Hematopoietic stem cell transplantation is one of the options for a medical procedure, mainly used in the treatment of oncology and hematology, as well as some malignant tumors. Since gaining additional knowledge about these cells’ functioning increases the chance of a successful transplant, there is a need for special research. This article is precisely such a study that focuses on CD166 – activated leukocyte cell adhesion molecules (Zhang et al., 2019). These molecules mediate homophilic and heterophilic interactions and are also a critical component in the repopulation of the hematopoietic stem. However, it has so far been unclear whether there is a link between the homophilic interaction of CD166 and the increased hematopoietic potential of stem cells. The paper aimed to investigate this molecule’s interaction with stem cells to confirm that the homophilic interaction of CD166 can lead to more robust endpoints. This theory was successfully demonstrated by single-cell RNA analysis of stem cells of wild-type mice.
Materials and Methods
Wild-type mice raised at Indiana University were used as a source of stem cells, on which further studies were carried out. The mice were 8 to 12 weeks old, and mice were of both sexes (Zhang et al., 2019). The cells were removed from the tibia and femur bones, after which they were washed with specialized solvents. Besides, mononuclear cells from normal human umbilical cord blood were also obtained for further research. For assays and phenotyping, culture plates were coated with a recombinant mouse or human protein. In the first case, the colonies were counted on the 7th day, and in the second – on the 14th. ScRNA-Seq was used as the primary method, after which the obtained data were processed and analyzed concerning the Gaussian distribution using the Mann-Whitney test and the Fisher exact test. Finally, Ingenuity Pathway Analysis was applied to modify essential genes and create biological networks.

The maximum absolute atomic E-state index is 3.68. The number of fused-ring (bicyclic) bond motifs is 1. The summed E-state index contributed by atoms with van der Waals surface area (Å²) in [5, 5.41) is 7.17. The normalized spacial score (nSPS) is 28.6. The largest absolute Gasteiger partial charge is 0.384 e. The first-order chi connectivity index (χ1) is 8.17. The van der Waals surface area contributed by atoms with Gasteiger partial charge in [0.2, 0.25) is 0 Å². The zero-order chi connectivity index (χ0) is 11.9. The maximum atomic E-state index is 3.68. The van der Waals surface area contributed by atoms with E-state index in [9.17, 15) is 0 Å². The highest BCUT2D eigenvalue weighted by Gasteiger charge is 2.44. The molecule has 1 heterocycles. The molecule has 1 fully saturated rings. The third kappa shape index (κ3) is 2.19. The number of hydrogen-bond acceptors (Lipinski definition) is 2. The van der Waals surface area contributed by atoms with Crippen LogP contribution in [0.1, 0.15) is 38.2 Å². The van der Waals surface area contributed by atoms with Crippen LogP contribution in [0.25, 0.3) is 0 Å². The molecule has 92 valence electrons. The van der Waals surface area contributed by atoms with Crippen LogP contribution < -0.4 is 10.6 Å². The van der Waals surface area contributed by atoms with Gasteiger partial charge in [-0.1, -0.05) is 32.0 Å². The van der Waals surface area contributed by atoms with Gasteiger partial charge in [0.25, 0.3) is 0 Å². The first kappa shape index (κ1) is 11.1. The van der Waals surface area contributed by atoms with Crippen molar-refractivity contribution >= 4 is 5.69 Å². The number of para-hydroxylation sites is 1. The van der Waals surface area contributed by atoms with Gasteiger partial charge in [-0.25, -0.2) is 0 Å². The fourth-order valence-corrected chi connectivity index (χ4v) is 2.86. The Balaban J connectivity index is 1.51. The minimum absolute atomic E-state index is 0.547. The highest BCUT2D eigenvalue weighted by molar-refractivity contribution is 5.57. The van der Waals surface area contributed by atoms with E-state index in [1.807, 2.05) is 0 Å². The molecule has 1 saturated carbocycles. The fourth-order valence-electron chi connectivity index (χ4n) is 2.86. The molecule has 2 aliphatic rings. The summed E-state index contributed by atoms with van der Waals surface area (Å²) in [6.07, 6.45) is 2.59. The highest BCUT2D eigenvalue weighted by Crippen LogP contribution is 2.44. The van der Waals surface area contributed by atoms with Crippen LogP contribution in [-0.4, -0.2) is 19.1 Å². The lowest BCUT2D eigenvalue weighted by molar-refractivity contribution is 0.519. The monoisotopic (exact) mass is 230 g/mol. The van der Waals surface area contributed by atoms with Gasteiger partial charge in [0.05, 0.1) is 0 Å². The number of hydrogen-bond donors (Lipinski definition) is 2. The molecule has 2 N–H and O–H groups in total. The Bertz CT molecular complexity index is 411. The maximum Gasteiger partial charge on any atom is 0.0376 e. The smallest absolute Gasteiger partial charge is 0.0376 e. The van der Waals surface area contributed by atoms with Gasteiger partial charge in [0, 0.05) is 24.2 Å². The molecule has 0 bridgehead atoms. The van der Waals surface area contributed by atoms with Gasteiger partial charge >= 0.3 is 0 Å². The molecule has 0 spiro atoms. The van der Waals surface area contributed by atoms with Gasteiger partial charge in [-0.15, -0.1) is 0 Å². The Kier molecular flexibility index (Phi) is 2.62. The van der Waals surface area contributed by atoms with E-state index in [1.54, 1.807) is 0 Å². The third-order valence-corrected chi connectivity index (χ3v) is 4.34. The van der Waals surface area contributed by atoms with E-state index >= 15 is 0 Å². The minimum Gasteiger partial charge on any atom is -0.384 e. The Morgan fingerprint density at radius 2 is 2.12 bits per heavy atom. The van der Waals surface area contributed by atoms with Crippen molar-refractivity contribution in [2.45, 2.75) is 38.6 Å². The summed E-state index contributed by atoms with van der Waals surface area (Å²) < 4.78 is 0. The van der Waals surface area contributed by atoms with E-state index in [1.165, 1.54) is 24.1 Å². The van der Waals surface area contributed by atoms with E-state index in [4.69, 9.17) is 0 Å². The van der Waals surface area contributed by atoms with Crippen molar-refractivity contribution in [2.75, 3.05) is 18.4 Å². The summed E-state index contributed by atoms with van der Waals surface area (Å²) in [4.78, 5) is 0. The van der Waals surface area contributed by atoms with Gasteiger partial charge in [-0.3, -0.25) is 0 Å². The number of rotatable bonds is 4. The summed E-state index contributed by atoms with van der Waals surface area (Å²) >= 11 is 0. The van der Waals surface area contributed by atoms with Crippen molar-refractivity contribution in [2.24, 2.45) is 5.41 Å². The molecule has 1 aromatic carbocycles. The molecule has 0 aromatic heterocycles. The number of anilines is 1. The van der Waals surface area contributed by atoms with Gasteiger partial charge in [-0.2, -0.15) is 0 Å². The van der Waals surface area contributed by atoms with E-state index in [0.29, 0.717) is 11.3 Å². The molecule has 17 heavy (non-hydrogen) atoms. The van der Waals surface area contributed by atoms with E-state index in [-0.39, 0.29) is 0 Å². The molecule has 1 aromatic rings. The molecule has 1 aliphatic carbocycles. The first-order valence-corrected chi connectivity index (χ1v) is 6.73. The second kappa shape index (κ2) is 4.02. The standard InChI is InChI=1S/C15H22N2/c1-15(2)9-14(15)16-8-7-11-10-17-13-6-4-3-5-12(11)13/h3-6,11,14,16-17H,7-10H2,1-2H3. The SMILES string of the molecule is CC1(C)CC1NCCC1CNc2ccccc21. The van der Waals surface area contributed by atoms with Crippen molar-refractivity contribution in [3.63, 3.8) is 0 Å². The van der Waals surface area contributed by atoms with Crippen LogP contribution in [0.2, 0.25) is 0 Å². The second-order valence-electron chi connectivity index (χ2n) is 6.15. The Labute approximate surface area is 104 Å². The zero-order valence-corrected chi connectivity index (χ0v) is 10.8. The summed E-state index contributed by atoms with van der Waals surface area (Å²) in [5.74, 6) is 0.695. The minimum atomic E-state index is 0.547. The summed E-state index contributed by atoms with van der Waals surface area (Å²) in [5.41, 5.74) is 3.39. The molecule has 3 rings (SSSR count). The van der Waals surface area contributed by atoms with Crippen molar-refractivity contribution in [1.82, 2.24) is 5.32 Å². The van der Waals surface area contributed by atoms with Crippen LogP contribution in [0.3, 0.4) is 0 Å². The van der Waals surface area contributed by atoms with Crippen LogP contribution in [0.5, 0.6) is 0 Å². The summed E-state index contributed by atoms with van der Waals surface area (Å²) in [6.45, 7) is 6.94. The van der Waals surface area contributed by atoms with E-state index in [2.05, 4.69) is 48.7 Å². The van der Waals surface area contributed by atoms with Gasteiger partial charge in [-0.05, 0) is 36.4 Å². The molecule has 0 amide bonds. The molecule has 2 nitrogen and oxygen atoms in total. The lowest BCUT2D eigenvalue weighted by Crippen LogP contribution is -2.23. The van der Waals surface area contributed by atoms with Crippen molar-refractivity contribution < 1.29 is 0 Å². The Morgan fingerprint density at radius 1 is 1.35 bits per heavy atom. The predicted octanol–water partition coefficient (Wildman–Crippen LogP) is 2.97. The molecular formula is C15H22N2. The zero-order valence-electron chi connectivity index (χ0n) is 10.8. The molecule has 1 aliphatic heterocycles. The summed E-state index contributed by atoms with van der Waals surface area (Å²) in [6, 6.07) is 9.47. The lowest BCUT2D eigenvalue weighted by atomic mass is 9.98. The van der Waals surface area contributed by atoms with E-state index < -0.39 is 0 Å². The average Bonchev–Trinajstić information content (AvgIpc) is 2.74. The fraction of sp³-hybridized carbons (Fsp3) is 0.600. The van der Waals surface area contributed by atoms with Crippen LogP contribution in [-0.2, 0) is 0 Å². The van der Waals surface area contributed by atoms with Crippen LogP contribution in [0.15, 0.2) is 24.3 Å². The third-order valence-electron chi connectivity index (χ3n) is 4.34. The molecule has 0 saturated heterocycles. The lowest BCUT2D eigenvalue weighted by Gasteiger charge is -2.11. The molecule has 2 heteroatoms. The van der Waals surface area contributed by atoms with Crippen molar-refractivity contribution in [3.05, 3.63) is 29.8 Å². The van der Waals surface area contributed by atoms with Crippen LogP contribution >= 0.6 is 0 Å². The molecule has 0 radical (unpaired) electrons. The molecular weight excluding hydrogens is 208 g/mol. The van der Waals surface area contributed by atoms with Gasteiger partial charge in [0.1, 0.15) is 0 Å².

To assess the effect of CD166 on hematopoietic function, CFU production was analyzed using the example of various cultures, including those with separation by the presence of LSK cells. This division was necessary to obtain more precise results using clonogenic assays. Studies have shown that the increase in CD166 + LSK cells’ culture is almost eight times higher than the analogous process with the culture of CD166-LSK cells (Zhang et al., 2019). A follow-up study focused on a recombinant mouse protein, and its effects on other cells found the activation of signaling pathways from homophilic CD166 interactions. Further analysis methods look at the interaction of CD166 with different types of cells under various conditions to reveal as much of the interplay as possible. For example, it was found that the absence of homophilic interactions of the designated molecules leads to negative consequences. Finally, a chimerism analysis was performed to reveal post-transplant effects and the relationship between different cell types, which showed a short-term impact on stem cells’ repopulation potential.
CD166 is an essential group of molecules present in various tissues but has the greatest effect in groups of cells associated with dynamic growth. Current and ongoing studies have not found any association between the heterophilic interaction between CD166 and CD6. Consequently, the study focused on homophilic effects, as these molecules have the potential to become prognosis markers and therapeutic targets (Zhang et al., 2019). The tests carried out gave an interesting result in the form of a completely different gene expression of freshly isolated cells. The loss of CD166 involvement led to the suppression of genes associated with stem cells’ normal functioning. Finally, after analyzing all possible interactions and signals that appear in this case, the authors of the article concluded the importance of homophilic interactions of CD166. As practice shows, these synergies with stem cells are necessary to maintain the normal functioning and production of cells. Therefore, these molecules’ homophilic response can be successfully used as an aid in hematopoietic stem cell transplantation.
Zhang, J., Ghosh, J., Mohamad, S.F., Zhang, C., Huang, X., Capitano, M.L., Gunawan, A.M., Cooper, S., Guo, B., Cai, Q., Broxmeyer, H.E., & Srour, E.F. (2019). CD166 engagement augments mouse and human hematopoietic progenitor function via activation of stemness and cell cycle pathways. Stem Cells, 37(10), 1319-1330. Web.